Breaking News Emails

Get breaking news alerts and special reports. The news and stories that matter, delivered weekday mornings.
 / Updated 

For the first time, a major anniversary of the Apollo 11 moon landing was marked at the White House without the mission's commander, Neil Armstrong.

Tuesday's 45th-anniversary sitdown in the Oval Office included President Barack Obama and Apollo 11 astronauts Buzz Aldrin and Michael Collins, the two surviving members of the mission. Armstrong passed away nearly two years ago at the age of 82, but his widow, Carol, attended in his stead.

Sign up for Science News delivered to your inbox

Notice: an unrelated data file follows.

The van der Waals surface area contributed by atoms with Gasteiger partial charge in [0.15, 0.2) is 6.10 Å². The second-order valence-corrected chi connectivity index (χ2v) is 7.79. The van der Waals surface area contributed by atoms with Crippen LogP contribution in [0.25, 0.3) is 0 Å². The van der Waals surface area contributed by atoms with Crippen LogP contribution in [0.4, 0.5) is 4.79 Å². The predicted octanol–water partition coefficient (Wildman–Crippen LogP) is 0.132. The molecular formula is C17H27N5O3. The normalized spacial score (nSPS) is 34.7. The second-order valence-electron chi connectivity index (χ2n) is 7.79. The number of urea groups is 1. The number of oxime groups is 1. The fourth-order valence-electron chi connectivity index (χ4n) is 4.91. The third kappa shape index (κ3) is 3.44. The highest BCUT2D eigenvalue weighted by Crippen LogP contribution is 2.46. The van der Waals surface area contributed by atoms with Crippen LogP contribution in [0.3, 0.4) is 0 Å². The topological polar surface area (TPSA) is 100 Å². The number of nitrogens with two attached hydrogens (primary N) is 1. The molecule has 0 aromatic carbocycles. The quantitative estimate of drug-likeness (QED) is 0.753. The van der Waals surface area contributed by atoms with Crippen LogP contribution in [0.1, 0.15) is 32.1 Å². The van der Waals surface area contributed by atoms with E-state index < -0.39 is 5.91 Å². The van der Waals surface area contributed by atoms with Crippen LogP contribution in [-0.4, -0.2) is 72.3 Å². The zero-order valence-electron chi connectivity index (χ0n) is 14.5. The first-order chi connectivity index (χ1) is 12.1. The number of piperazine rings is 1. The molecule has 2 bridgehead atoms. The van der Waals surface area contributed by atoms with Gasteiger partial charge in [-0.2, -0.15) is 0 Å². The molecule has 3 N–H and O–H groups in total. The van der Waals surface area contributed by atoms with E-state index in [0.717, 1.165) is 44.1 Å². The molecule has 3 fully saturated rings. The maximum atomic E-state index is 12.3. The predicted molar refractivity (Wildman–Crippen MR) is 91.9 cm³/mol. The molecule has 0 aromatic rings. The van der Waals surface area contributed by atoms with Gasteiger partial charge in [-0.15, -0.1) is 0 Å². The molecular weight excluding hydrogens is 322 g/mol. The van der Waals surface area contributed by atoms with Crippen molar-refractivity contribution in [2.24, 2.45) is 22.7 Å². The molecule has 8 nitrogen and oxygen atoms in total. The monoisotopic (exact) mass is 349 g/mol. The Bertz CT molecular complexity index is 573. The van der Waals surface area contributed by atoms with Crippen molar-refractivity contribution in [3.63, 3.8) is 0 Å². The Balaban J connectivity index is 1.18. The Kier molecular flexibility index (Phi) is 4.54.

After the photo op, the White House issued a statement in which Obama thanked the astronauts for "serving as advocates, role models, and educators who've inspired generations of Americans – myself included – to dream bigger and reach higher." He said NASA was building on Apollo 11's legacy "by preparing for the next giant leap in human exploration" — a leap that would eventually lead to the surface of Mars.

For an insider's perspective on Apollo 11, give a listen to an hourlong "Virtually Speaking Science" podcast featuring NBC News' Jay Barbree, author of the best-selling book "Neil Armstrong: A Life of Flight."